Joint Statement on the Death of Kayden Clarke
WASHINGTON, DC, February 8, 2016—We, the undersigned disability and LGBT rights organizations, strongly condemn the police shooting of Kayden Clarke, an Autistic transgender man, in his home on February 4 in Mesa, Arizona. Clarke, who identified as having Asperger’s Syndrome – a diagnosis on the autism spectrum – was killed by police who were responding to a suicide call. His death was marked by a twofold failure of police and media to respond appropriately to mental health crisis situations and to respect the identities and experiences of transgender individuals. Moreover, videos made in the weeks before his death highlight the pervasive discrimination that Autistic transgender people, as well as transgender people with other developmental disabilities or mental health concerns, face when seeking transition-related medical care.
According to YouTube videos that Kayden had posted, Kayden had encountered numerous roadblocks to transition, including the failure of multiple mental health professionals to respect either his gender identity or his Autistic identity. Kayden said in his last video that he was particularly devastated after a therapist told him that she would not approve his starting on hormones until after his autism spectrum disorder – which she referred to as a “disease” – was “cured.” Because autism has no “cure,” this amounted to a pronouncement that Kayden would never be eligible to transition. Kayden was frustrated that, although his Asperger’s diagnosis was included in his file, that therapist had apparently performed no research on autism prior to meeting with him and declaring him ineligible for hormone treatment. In light of the numerous suicide attempts that Kayden had described as related to his gender dysphoria, we cannot ignore the possibility that this failure to provide adequate care placed Kayden at heightened risk of experiencing a mental health crisis such as the one that gave rise to the call to the police who killed him. Autistic people’s gender identities are real and must be respected; there is absolutely no excuse for barring transition based on the informed consent of an Autistic individual.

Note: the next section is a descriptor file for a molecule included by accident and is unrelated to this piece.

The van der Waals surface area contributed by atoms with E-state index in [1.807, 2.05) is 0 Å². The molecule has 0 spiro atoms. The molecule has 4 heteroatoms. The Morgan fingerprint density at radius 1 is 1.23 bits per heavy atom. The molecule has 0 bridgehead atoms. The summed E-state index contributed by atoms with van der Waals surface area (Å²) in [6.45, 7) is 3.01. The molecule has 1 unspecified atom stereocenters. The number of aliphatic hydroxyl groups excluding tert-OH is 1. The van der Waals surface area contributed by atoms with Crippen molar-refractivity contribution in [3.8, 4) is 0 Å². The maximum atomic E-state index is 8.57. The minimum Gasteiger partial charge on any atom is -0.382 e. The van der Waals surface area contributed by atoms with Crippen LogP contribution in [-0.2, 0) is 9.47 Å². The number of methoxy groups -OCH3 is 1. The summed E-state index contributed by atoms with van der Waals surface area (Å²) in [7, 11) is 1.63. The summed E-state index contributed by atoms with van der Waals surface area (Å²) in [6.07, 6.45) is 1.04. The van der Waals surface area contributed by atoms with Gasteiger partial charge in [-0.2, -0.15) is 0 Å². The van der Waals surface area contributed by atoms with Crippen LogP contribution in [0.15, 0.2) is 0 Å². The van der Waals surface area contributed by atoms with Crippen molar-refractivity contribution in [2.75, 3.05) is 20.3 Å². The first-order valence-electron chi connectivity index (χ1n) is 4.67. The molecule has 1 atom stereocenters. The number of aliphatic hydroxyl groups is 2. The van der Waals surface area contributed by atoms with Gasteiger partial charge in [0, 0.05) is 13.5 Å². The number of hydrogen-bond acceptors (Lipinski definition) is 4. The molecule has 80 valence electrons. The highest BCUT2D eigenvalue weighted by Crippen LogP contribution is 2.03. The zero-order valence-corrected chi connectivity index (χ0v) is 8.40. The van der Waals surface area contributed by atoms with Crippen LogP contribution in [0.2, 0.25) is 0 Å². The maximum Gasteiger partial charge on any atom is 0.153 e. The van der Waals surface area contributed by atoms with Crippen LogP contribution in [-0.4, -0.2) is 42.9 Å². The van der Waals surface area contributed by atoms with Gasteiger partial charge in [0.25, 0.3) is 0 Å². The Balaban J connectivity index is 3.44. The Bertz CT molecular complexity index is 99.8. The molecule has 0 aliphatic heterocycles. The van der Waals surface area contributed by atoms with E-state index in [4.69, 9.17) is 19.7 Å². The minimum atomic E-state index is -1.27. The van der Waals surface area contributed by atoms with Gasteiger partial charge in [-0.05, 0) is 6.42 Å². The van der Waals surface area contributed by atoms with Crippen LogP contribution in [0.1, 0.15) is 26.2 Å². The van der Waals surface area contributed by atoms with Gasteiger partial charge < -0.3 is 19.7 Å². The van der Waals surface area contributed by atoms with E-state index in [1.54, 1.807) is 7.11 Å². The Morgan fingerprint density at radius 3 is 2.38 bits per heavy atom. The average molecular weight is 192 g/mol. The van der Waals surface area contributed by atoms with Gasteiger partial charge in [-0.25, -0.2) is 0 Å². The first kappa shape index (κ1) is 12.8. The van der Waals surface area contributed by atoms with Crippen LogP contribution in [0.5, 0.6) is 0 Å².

We are also shocked and saddened by the fact that police responding to a suicide call ultimately shot Kayden instead of keeping him safe. Instead of responding appropriately and supportively, police entered his home armed with lethal weapons. Only one of the three officers had received crisis-intervention training. Officers claim that they shot Kayden after he approached them with a knife. Although it may never be possible to know exactly what happened due to the police department’s failure to equip the officers with body cameras, we note that Kayden’s death strongly resembles the shooting of Teresa Sheehan, a California woman with mental illness who was shot nine times while experiencing a mental health crisis. Upon finding that Sheehan was holding a knife, officers failed to take reasonable measures such as waiting outside the building for backup and instead entered Sheehan’s room and shot her. The Ninth Circuit Court of Appeals later ruled that, by failing to follow best practices in de-escalation despite knowing that Sheehan was in mental health crisis, the police might have violated the Americans with Disabilities Act.
People experiencing mental health crises deserve better. Nobody should have to worry that when they call police to respond to a suicide crisis, the police will kill the person that they are supposed to be helping. Police departments and other public health and safety workers must be trained to understand that people experiencing mental health crises are typically not threats to others and should be treated with care instead of violence. Mental health providers must also be educated on the vital importance of transition-related health care, including for those on the autism spectrum and other disabilities.
These tragedies are sadly all too common and demonstrate the need for serious policy change. We owe it to Kayden, and to all transgender people and people experiencing mental health crises, to stop these preventable deaths.
Autistic Self Advocacy Network
DC Trans Power
National LGBTQ Task Force
Transgender Law Center
National Center for Lesbian Rights
National Disability Rights Network
Bazelon Center for Mental Health Law
Helping Educate to Advance the Rights of the Deaf (HEARD)
Arizona Center for Disability Law
ACLU of Arizona
Southern Arizona Gender Alliance
Disability Visibility Project
Lead On Network
Media and Public Relations Director